Widow's Mites

Coins mentioned in the Bible are popular collectables and a speciality I have not covered previously. The popularity of these coin types has tended to drive up the price to the point that I have avoided collecting them. An exception is the one coin mentioned in the Bible that exists in such vast quantities that common varieties in miserable condition can be found for $5 or less.

Mark 12:42-44 and Luke 21:2-4 tell the story of the Widow who gave all she had, two "mites". A number of tiny copper coins circulated in Judaea during the time of Christ so there is no way to establish any particular design as "the" Widow's Mite. The coins were produced in vast quantities through the first century BC and first century AD. The quality of workmanship employed in the production of these coins varied from rushed to misreable. It is rather unusual to find a single coin that shows all of the legends and design on both sides. Sizes of individual specimens also vary greatly (some were halves of the whole 'prutah' which itself was worth half of a Roman quadrans, the smallest denomination then being produced at Rome). Whatever the exact coins, the gift of the Widow was certainly a small amount of money.

Judaea - Alexander Jannaeus - 103 - 76 BC - Bronze prutah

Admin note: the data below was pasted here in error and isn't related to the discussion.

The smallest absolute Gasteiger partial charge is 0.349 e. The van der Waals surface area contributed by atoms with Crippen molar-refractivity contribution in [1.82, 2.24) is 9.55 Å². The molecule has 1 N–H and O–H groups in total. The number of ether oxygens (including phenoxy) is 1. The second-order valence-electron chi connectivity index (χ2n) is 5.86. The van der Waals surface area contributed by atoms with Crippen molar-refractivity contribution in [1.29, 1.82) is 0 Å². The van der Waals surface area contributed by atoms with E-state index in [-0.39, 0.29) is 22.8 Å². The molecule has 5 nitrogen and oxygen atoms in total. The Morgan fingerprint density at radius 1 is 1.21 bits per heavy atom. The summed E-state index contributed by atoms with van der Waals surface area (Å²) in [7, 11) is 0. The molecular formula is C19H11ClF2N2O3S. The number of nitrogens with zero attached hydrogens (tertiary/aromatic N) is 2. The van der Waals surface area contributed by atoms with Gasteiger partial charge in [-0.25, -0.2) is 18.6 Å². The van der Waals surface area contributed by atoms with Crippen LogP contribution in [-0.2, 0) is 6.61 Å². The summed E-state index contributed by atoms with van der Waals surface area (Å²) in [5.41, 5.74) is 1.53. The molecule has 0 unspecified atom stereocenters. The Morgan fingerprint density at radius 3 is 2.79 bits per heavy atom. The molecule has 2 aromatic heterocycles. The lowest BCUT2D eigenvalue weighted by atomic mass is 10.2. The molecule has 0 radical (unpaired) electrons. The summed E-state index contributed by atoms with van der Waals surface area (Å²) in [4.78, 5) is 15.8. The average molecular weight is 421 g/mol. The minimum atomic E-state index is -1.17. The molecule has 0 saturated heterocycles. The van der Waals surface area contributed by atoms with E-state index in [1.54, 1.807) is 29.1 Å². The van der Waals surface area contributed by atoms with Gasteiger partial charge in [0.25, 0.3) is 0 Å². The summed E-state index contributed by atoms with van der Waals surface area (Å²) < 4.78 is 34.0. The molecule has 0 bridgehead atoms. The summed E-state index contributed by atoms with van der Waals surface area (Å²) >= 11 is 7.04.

2.1g, 17x14 mm - Seaby 6087
Anchor - Greek "of King Alexander" / wheel - Hebrew "Yehonatan King" between spokes

Most common of the types called "Widow's Mites" are coins of the first Hasmonaean king to issue coins, Alexander Jannaeus. The rarely are well enough struck or preserved to allow reading of the tiny Hebrew letters between the spokes of the wheel. Off center coins are the rule. Flans are irregularly shaped from sort-of round (if the coin is really round I would suspect it is a fake!) to irregular. This squared off example is very unusual but not hard to believe compared to all of the other possibilities.

These three other examples of Judaean bronze coins are a bit more usual in shape. They are not exceptional coins but are still rather nice compared to the average specimens seen on the market. Missing here is one interesting class of coins: issues of the Roman procurators (including Pontius Pilate). None of these coins bear a portrait or other 'graven image'. On the left is the same type as the Featured coin but much more clearly struck allowing reading of the Greek legend. In the center is a coin of Herod Agrippa (year 6 = 42/3 AD) showing a canopy and three grain ears with his name in Greek on the obverse and the date (LS=Year 6) on the reverse. On the right is a coin of the First Revolt (66 - 70 AD) showing an amphora and grape leaf surrounded by Hebrew legends. These are just a few of the varieties of these small coins available to collectors. Judaean coinage also included larger bronze and silver denominations. The popularity of these makes many rather high in price (and well outside my collecting interests).

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(c) 1998 Doug Smith